Winner of the inaugural Beverly Manuscript Prize, Sohini Basak’s intricately woven, exquisite debut collection breaks boundaries with form and gently collapses reality, dream and folklore into each other. There is a sense of endlessness in the interactions of poems with each other and with their sources – which range from Bangla children’s classics to contemporary writers and ecological events. This is a collection that doesn’t stand still, despite its elegance and charm, somehow continually recreating its own time and space beyond the page.
Sohini Basak’s poems are a rich and sombre delight, full of the music of unexpected affinities. She shows us how to look again – at creatures great and small, the mesmerism of childhood, the fixity and elusiveness of language. Her extraordinary felicity and tenderness make this book one of the most exciting in recent Indian poetry.
– Anjum Hasan
Reading these poems feels as it feels to watch birds soar, fish swim. They are intuitive yet muscled as they negotiate the back and forth of violence and grace required in this contemporary moment. It’s a cliché to herald the arrival of a new voice. And yet here is Sohini Basak with this book that is fully mature, expansive, formal and yet surprising, everything one wants from lyric.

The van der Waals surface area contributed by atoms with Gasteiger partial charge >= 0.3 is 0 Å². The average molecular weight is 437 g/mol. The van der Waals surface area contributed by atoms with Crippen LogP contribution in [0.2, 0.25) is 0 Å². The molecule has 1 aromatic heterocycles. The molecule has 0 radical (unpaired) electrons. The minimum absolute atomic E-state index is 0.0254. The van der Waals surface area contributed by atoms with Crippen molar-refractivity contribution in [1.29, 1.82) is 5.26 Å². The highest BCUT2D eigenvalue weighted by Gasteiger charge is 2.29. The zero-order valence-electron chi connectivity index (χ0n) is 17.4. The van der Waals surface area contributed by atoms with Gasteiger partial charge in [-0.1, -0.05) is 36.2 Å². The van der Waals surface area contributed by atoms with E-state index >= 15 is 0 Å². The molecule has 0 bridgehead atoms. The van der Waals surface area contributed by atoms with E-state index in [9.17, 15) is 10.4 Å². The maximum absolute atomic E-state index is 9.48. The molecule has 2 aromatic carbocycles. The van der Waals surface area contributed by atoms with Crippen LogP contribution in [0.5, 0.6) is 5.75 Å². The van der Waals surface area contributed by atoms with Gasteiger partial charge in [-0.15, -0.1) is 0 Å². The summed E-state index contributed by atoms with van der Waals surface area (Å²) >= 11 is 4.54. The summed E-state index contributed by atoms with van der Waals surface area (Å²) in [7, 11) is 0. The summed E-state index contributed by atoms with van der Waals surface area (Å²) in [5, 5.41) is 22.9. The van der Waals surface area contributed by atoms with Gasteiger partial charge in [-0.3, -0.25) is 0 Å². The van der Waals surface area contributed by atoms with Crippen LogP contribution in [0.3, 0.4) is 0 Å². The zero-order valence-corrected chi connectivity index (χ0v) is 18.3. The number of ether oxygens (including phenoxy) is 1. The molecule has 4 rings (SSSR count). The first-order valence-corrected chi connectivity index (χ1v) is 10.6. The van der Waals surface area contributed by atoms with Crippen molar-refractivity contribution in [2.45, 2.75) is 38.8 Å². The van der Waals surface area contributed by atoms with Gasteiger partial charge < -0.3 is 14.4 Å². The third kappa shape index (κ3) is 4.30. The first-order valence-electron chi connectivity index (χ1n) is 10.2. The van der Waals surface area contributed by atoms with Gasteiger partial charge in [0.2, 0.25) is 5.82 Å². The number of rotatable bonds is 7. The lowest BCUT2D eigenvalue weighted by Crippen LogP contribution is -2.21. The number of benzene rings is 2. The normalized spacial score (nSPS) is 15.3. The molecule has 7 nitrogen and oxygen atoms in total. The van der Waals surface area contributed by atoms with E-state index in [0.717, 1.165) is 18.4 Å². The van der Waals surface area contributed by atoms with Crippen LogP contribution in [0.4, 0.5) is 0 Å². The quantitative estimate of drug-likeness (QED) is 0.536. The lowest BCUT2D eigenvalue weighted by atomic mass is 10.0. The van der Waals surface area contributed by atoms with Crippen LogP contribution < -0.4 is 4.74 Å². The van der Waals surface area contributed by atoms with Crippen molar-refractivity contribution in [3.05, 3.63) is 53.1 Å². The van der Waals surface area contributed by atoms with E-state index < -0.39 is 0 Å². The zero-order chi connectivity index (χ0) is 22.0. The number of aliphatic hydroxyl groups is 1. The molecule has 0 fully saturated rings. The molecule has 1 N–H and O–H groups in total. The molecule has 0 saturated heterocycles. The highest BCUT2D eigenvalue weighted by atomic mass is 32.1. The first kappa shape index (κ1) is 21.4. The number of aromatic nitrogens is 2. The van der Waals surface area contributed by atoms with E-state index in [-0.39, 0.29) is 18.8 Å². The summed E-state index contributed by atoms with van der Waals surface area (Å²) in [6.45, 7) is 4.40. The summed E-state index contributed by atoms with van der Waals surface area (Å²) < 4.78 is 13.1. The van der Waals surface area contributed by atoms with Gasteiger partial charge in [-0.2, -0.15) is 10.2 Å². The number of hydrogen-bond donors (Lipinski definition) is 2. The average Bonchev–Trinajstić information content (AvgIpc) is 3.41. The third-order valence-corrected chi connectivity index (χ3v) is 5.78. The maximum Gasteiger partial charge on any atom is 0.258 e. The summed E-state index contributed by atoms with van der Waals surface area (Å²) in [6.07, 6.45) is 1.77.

– Juliana Spahr
This book teems with the furious and thoughtful tenderness of a generation of promising younger poets for whom self-reflexivity and ecological consciousness, small and large, are part of the same shuttlings of thought. Thought weaves a self and the self passes into language where refrains and spaces, hints and insistence, structure the page as much as whatever is told: ant alphabets, saiga antelopes, time and objects. Literary, formal and folkloric inheritance ranges across languages that have been mutually translatable in life but are only now coming together to smash and perhaps not re-create the canon.
Sohini Basak grew up in Barrackpore, India. She studied literature and creative writing at the universities of Delhi, Warwick, and East Anglia, where she was awarded the Malcolm Bradbury Continuation Grant for Poetry. She won first prize at the Unisun TimeOut poetry competition in 2011, second prize at the inaugural RædLeaf India Poetry in 2013, and was shortlisted for the Melita Hume and the Jane Martin poetry prizes in 2014. In 2017, she received a Toto Funds the Arts prize for her poetry. Currently, she works as an editor in Delhi.